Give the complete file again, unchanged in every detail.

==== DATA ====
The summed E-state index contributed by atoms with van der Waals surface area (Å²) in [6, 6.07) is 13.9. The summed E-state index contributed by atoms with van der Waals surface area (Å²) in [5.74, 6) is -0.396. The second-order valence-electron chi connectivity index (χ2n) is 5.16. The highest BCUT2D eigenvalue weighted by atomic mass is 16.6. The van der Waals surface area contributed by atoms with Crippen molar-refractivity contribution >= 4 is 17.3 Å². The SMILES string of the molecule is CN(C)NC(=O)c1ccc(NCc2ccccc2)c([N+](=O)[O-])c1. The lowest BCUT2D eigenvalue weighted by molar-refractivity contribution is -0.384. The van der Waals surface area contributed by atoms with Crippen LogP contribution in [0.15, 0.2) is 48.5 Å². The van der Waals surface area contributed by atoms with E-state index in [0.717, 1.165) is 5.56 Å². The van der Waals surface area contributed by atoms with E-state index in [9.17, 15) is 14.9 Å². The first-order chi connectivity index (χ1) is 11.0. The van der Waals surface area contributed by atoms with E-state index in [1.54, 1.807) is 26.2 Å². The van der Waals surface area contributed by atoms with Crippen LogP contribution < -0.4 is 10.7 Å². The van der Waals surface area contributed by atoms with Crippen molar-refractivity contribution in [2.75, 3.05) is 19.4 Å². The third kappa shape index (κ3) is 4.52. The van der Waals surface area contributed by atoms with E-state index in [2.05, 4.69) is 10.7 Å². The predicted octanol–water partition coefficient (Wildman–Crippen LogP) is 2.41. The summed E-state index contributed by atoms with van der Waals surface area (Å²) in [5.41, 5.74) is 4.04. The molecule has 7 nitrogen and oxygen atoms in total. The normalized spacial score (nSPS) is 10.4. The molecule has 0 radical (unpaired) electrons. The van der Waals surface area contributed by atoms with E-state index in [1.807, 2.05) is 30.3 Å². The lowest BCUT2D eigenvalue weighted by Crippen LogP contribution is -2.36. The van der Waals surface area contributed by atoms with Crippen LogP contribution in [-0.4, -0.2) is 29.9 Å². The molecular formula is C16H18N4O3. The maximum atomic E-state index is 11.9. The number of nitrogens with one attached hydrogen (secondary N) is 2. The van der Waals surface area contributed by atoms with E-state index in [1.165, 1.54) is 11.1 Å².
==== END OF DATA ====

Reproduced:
The summed E-state index contributed by atoms with van der Waals surface area (Å²) in [6, 6.07) is 13.9. The summed E-state index contributed by atoms with van der Waals surface area (Å²) in [5.74, 6) is -0.396. The second-order valence-electron chi connectivity index (χ2n) is 5.16. The highest BCUT2D eigenvalue weighted by atomic mass is 16.6. The van der Waals surface area contributed by atoms with Crippen molar-refractivity contribution >= 4 is 17.3 Å². The SMILES string of the molecule is CN(C)NC(=O)c1ccc(NCc2ccccc2)c([N+](=O)[O-])c1. The lowest BCUT2D eigenvalue weighted by molar-refractivity contribution is -0.384. The van der Waals surface area contributed by atoms with Crippen LogP contribution in [0.15, 0.2) is 48.5 Å². The van der Waals surface area contributed by atoms with E-state index in [0.717, 1.165) is 5.56 Å². The van der Waals surface area contributed by atoms with E-state index in [9.17, 15) is 14.9 Å². The first-order chi connectivity index (χ1) is 11.0. The van der Waals surface area contributed by atoms with E-state index in [1.54, 1.807) is 26.2 Å². The van der Waals surface area contributed by atoms with Crippen LogP contribution < -0.4 is 10.7 Å². The van der Waals surface area contributed by atoms with Crippen molar-refractivity contribution in [2.75, 3.05) is 19.4 Å². The third kappa shape index (κ3) is 4.52. The van der Waals surface area contributed by atoms with E-state index in [2.05, 4.69) is 10.7 Å². The predicted octanol–water partition coefficient (Wildman–Crippen LogP) is 2.41. The summed E-state index contributed by atoms with van der Waals surface area (Å²) in [5.41, 5.74) is 4.04. The molecule has 7 nitrogen and oxygen atoms in total. The normalized spacial score (nSPS) is 10.4. The molecule has 0 radical (unpaired) electrons. The van der Waals surface area contributed by atoms with E-state index in [1.807, 2.05) is 30.3 Å². The lowest BCUT2D eigenvalue weighted by Crippen LogP contribution is -2.36. The van der Waals surface area contributed by atoms with Crippen LogP contribution in [-0.4, -0.2) is 29.9 Å². The molecular formula is C16H18N4O3. The maximum atomic E-state index is 11.9. The number of nitrogens with one attached hydrogen (secondary N) is 2. The van der Waals surface area contributed by atoms with E-state index in [1.165, 1.54) is 11.1 Å².